I'm not taking Robert Parry as the final word on this, but he's one word on this, and his word isn't nothing. If we were looking down rabbit holes for the source of this investigation, for where all this anti-Trump action started, I don't think Yates' concerns are where it begins.

I think this story starts well before Trump took office, a rabbit hole I don't want to jump into yet, but one with John Brennan's and James Clapper's fingerprints — Obama's CIA director, Obama's DNI — all over it. Models of honesty all.

What's down that hole? Who knows.

What I do know is that Manafort and Flynn not registering as foreign agents puts them squarely in the mainstream of Washington political practice. The fact that these are suddenly crimes of the century makes me just a tad suspicious that, in Matt Taibbi's words, "so much of this story is still hidden from view."

I warned you — I'll be your Cassandra this week.

Cassandra not doing so well (that's her on the right; source)

I know this is falling on many deaf ears. Nevertheless, consider yourself well warned. Don't be surprised when what becomes suddenly unhidden isn't at all what anyone thought it would be. Or wanted.

GP
 

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7 Comments:

At 10:25 AM, Anonymous Anonymous said...

The spastic and chaotic manner that this "story" is covered is troubling. Not drumpfsterfire/deathcare troubling... but a true clusterfuck.

Is it because the media is trying NOT to cover it, but ratings and revenue mean they have to cover... something? Or are they trying to cover it (as ably as they can, which isn't very ably) and they are being stonewalled? Yeah, all public statements by drumpfsterfire acolytes are stonewalls... but that's to be expected.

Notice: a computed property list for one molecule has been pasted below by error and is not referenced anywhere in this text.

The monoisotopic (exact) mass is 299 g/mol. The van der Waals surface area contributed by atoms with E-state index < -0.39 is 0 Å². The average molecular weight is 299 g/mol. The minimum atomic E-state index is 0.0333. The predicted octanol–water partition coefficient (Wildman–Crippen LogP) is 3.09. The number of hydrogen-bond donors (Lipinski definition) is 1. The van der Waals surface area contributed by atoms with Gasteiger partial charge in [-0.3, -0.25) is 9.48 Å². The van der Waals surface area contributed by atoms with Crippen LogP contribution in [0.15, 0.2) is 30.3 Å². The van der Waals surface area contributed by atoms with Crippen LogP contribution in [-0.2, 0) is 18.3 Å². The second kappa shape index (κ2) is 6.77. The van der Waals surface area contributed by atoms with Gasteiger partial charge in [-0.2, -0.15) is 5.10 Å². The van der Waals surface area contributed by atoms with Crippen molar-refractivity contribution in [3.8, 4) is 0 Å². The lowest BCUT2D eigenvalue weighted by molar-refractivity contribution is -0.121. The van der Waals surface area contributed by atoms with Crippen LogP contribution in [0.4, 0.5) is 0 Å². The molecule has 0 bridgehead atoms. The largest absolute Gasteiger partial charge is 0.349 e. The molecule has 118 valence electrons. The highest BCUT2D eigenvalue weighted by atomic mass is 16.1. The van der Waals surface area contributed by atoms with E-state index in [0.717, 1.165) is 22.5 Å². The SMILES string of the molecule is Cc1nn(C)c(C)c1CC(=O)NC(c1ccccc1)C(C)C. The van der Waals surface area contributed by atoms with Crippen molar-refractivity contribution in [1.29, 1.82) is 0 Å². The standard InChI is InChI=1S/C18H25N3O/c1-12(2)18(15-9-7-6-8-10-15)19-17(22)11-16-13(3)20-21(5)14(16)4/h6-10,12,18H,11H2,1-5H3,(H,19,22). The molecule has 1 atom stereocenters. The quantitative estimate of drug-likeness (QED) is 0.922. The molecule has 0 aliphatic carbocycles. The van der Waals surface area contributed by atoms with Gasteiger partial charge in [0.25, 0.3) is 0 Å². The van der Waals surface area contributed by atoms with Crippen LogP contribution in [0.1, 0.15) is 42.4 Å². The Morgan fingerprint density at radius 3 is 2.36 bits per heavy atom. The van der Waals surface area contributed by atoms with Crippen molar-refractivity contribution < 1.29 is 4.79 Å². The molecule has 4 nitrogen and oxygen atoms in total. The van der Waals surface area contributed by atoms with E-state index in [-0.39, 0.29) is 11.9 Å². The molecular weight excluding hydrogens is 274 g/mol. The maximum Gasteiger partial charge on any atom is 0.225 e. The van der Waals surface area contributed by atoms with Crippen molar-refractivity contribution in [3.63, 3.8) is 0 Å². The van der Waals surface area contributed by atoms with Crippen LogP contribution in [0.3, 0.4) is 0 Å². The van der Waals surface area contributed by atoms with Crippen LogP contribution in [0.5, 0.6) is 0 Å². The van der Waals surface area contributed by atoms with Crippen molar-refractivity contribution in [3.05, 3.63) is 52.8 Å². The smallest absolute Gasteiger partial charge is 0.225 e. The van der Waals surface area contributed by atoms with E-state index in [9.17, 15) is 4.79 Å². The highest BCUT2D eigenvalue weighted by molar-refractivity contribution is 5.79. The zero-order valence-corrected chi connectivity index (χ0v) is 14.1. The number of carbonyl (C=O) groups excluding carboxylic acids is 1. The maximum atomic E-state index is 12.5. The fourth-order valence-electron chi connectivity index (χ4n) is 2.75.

But most troubling is the refusal of everyone to separate the facets even a little bit.

1) Drumpfsterfire business ties to Russia are many, lucrative and overt. Why didn't anyone (MSNBC???) look into all the ways drumpfsterfire is into Russian mafia for money and go from there to putin and ... wherever? What's taking them so long? Smells like the media refusing to do their job.

2) Drumpfsterfire campaign possible collusion with Russia for money, intel, computing help, hacking and dissemination of info from DNC and $hillbillary servers; possible negotiation prior to being seated as the government with the goal of easing sanctions, collusion in Syria/Iran and so forth. This is where the Flynn, manafort and so forth come in. While technically illegal, this is all less troubling to me than 1 and 3. But I get why this gets all the O2 in the media. Flynn had to resign and sessions had to recuse (well, kind of).

3) reports that 2 dozen states' election systems and corporations which provide vote counting machines/software were hacked or there were hacking attempts. Nobody seems interested in this, but to me this is by far the most serious. I guess if nobody tunes in to see it, they won't cover it... advertisers won't pay if nobody gives a fuck.

I get that the intel agencies who may have found this want to keep their intel and sources from daylight. The report that NSA/CIA only told obamanation and refused to disclose to a wider audience indicates that they think their methods and sources might be sacrosanct. And obamanation actually did, sort of, slap the hand of putin (who must have been highly amused). Surely that wasn't just arbitrary.

After our retarded simian prez and media ratfucked the Israeli intel, I can certainly understand why this is being so closely held... but it's by far the most important aspect of this. But if the hack means that vote counts were gooned to drumpfsterfire's advantage, we might have yet another illegitimate prez for another 4 years who can do unspeakable evil.

Anyway, why isn't anyone digging into these?

I'm almost sure it's because nobody wants to know the truth. Voters certainly don't seem to care.

 
At 10:39 AM, Anonymous Anonymous said...

This ear isn't deaf, and many others aren't either.
Just wondering, the original Cassandra got a kiss from a god to get her powers, and reneged on a date to receive the curse.
Who have you been kissing and pissing off?

MPW

 
At 11:49 AM, Anonymous Hone said...

I care. The people I know care. A lot. What is going on in front of our eyes is horrific and humiliating for the entire country. We have zero class. Trump is dragging us into the swamp with him.